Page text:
I feel for those that want to have the Sekiro experience though and can’t get it because the game is just too punishing. There are people out there who find it incredibly rewarding but there must be an equal amount of people out there who would feel the same way if the game was adapted down to their skill level. An easy mode can still be rewarding if that’s where your skill level is at. I don’t know that that’s really a matter of artistic freedom. It’s just… having options to make a game have wide appeal. That costs resources though so I get that not every game has all the options you’d wish for.

Options cost time and money and effort. Having a narrow appeal might be an artistic choice after all so I don’t know…


Is the game “too punishing” or is it simply too much work for them, because they weren’t inclined to take the game seriously on its own terms? If they weren’t, why should the game cater to them at all? Is the game really complete without the experience of learning it? Sekiro isn’t that demanding in terms of reflex; it’s just learning and adapting the correct response when you see X on the screen. If you don’t care about that, then what are you here for? It’s not as if the game looks a third as good as Assassin’s Creed: Origins, which has a discounted edutainment version with just the world to explore and no game. If you want to play Sekiro just to join the conversation, then it’s for the best that you’re talking about the same game (and the same mode) as everyone else.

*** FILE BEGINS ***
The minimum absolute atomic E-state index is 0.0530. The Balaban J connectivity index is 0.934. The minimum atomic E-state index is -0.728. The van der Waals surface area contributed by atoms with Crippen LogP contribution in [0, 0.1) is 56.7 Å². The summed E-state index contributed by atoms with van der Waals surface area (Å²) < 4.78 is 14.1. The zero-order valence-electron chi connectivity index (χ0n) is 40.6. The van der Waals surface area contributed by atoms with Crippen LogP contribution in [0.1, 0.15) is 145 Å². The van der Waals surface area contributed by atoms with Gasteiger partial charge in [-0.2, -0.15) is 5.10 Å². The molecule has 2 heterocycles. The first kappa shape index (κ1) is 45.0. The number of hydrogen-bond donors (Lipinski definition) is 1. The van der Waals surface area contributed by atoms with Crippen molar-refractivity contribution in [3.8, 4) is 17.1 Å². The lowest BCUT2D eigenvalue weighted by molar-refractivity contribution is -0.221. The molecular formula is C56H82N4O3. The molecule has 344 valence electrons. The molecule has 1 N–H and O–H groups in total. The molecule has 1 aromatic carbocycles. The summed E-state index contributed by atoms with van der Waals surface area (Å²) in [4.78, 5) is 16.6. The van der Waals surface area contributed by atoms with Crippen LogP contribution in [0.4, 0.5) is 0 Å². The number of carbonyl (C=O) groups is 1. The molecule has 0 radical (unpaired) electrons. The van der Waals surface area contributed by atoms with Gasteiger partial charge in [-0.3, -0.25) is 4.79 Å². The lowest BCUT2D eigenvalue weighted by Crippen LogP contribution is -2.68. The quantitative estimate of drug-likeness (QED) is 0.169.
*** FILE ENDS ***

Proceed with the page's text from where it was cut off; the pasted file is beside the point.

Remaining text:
I’ve never understood the line about playing games on easy “to experience the story”, because you aren’t really experiencing the story if you’ve stripped the hardship out of it. The difficulties the player character faces ARE most of the narrative!

Anyone can have “the Sekiro experience”; theirs just might be more intense, and really, I envy them, because this game by default was mostly too easy for me, but that’s okay and I won’t count it as a flaw against the game. I also don’t complain about the many games that are too hard for me to ever finish, and I feel there aren’t nearly enough of them.

Basically, I’m just not inclined to believe that the proponents of easy modes actually desire a challenge but on a more accommodating level… because then they never talk about the challenge. I’ve never heard someone pointedly praise a game for providing a good challenge on Easy.


MOOD and PLACE are the things I like in videogames, I’ve never given a shit about mechanics or mechanical difficulty or mastering button presses


on what planet